With so much focus on the March 31 deadline for signing up for health insurance under the Affordable Care Act, it has been easy to overlook some of the other seismic shifts in Connecticut’s health care landscape that have the potential to affect how people access medical services in the future. Having insurance is important. So is having a health care delivery system that preserves the primacy of the physician/patient relationship over profits.
Two recent trends affecting the economic underpinnings of the state’s hospitals will, according to hospital officials, help physicians meet the increasingly expensive challenge of providing first-rate medical care while preserving a viable business model for hospitals facing a significant loss of state funding and ever-increasing expenses. One is the consolidation of medical services, as hospitals buy up the practices of independent physicians. The other is a bid by some traditionally nonprofit hospitals in the state to forge partnerships with out-of-state for-profit companies that will provide them with capital to upgrade facilities and equipment.
These moves may be great for the economic health of hospitals and their prospective shareholders; the health benefit for the people of Connecticut is less certain. Just as many people are transitioning to health insurance plans with higher deductibles, the advent of hospital-affiliated physician practices is generating a new layer of “facility fees.” Whereas a patient may have previously paid one bill for an in-office procedure, now two bills are presented: one from the doctor and one from the hospital for extravagantly expensive “outpatient services,” often not covered by insurance. The result can be thousands of dollars in unexpected costs for patients. Unfortunately, it is almost impossible for consumers to know the price of health services at the point when they must purchase them. The system also robs the health marketplace of competition and small independent medical practices where doctors are freer to exercise their prerogatives as physicians first.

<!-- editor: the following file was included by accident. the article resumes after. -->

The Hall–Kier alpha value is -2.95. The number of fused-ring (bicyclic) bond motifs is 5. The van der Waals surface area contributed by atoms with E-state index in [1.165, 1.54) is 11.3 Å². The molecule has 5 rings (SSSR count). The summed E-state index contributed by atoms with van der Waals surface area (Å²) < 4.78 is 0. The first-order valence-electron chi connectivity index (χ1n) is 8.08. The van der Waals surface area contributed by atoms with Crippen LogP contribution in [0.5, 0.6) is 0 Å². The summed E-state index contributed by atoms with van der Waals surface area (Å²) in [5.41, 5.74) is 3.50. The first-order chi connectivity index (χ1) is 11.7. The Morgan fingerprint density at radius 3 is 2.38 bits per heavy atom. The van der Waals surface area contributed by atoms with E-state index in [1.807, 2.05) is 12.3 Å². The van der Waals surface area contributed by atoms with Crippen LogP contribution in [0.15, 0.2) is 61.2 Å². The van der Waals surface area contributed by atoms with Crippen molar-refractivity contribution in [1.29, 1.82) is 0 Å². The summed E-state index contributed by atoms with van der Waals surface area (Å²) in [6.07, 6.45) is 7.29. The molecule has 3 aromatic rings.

Converting Connecticut’s nonprofit hospitals to for-profit health care centers will require the cooperation of the legislature. Current law makes it difficult for for-profits to hire physicians. Keeping the state’s hospitals viable should be a priority for lawmakers — in addition to the services they provide, many hospitals are among leading employers in their communities. But for-profit health care is just that: for profit. When the interests of patients go up against the interests of investors, the outcome is predictable.
We urge the legislature to come down on the side of the people of Connecticut on these matters. Our health care system should be, first and foremost, about the physician/patient relationship. A good starting place would be to require greater transparency for health care consumers, including prior notification of fees. It will restore accountability and trust to that relationship. In the end, a system based on inscrutability benefits neither the patient nor the investor.